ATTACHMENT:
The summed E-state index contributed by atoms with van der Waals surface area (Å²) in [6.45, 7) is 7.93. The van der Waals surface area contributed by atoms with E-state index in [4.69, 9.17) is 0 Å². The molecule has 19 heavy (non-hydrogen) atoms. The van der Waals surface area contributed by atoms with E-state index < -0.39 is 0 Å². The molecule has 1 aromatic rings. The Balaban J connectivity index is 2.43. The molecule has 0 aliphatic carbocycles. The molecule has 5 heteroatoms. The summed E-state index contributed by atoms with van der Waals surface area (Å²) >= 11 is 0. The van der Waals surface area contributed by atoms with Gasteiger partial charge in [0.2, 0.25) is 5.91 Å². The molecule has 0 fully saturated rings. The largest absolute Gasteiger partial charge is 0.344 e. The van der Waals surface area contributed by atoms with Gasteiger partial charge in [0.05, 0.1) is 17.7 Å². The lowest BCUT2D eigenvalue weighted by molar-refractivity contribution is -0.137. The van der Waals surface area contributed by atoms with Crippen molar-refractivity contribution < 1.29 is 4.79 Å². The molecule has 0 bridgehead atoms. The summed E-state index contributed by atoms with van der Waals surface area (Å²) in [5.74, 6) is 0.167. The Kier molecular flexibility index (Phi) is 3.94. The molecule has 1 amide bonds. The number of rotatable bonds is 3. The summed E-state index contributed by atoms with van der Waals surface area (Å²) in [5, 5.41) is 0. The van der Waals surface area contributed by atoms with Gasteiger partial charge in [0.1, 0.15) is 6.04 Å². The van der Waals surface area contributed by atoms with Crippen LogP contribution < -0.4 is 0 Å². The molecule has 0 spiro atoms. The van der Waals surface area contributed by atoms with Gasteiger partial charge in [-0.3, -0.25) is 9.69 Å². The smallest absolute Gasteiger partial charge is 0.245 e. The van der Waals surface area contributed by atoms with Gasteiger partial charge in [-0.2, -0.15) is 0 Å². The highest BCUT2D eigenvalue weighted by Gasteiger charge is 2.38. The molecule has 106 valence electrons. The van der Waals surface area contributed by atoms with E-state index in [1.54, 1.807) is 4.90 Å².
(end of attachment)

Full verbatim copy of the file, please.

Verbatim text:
The summed E-state index contributed by atoms with van der Waals surface area (Å²) in [6.45, 7) is 7.93. The van der Waals surface area contributed by atoms with E-state index in [4.69, 9.17) is 0 Å². The molecule has 19 heavy (non-hydrogen) atoms. The van der Waals surface area contributed by atoms with E-state index < -0.39 is 0 Å². The molecule has 1 aromatic rings. The Balaban J connectivity index is 2.43. The molecule has 0 aliphatic carbocycles. The molecule has 5 heteroatoms. The summed E-state index contributed by atoms with van der Waals surface area (Å²) >= 11 is 0. The van der Waals surface area contributed by atoms with Gasteiger partial charge in [0.2, 0.25) is 5.91 Å². The molecule has 0 fully saturated rings. The largest absolute Gasteiger partial charge is 0.344 e. The van der Waals surface area contributed by atoms with Gasteiger partial charge in [0.05, 0.1) is 17.7 Å². The lowest BCUT2D eigenvalue weighted by molar-refractivity contribution is -0.137. The van der Waals surface area contributed by atoms with Crippen molar-refractivity contribution < 1.29 is 4.79 Å². The molecule has 0 bridgehead atoms. The summed E-state index contributed by atoms with van der Waals surface area (Å²) in [5.74, 6) is 0.167. The Kier molecular flexibility index (Phi) is 3.94. The molecule has 1 amide bonds. The number of rotatable bonds is 3. The summed E-state index contributed by atoms with van der Waals surface area (Å²) in [5, 5.41) is 0. The van der Waals surface area contributed by atoms with Gasteiger partial charge in [0.1, 0.15) is 6.04 Å². The van der Waals surface area contributed by atoms with Crippen LogP contribution < -0.4 is 0 Å². The molecule has 0 spiro atoms. The van der Waals surface area contributed by atoms with Gasteiger partial charge in [-0.3, -0.25) is 9.69 Å². The smallest absolute Gasteiger partial charge is 0.245 e. The van der Waals surface area contributed by atoms with Gasteiger partial charge in [-0.2, -0.15) is 0 Å². The highest BCUT2D eigenvalue weighted by Gasteiger charge is 2.38. The molecule has 106 valence electrons. The van der Waals surface area contributed by atoms with E-state index in [1.54, 1.807) is 4.90 Å².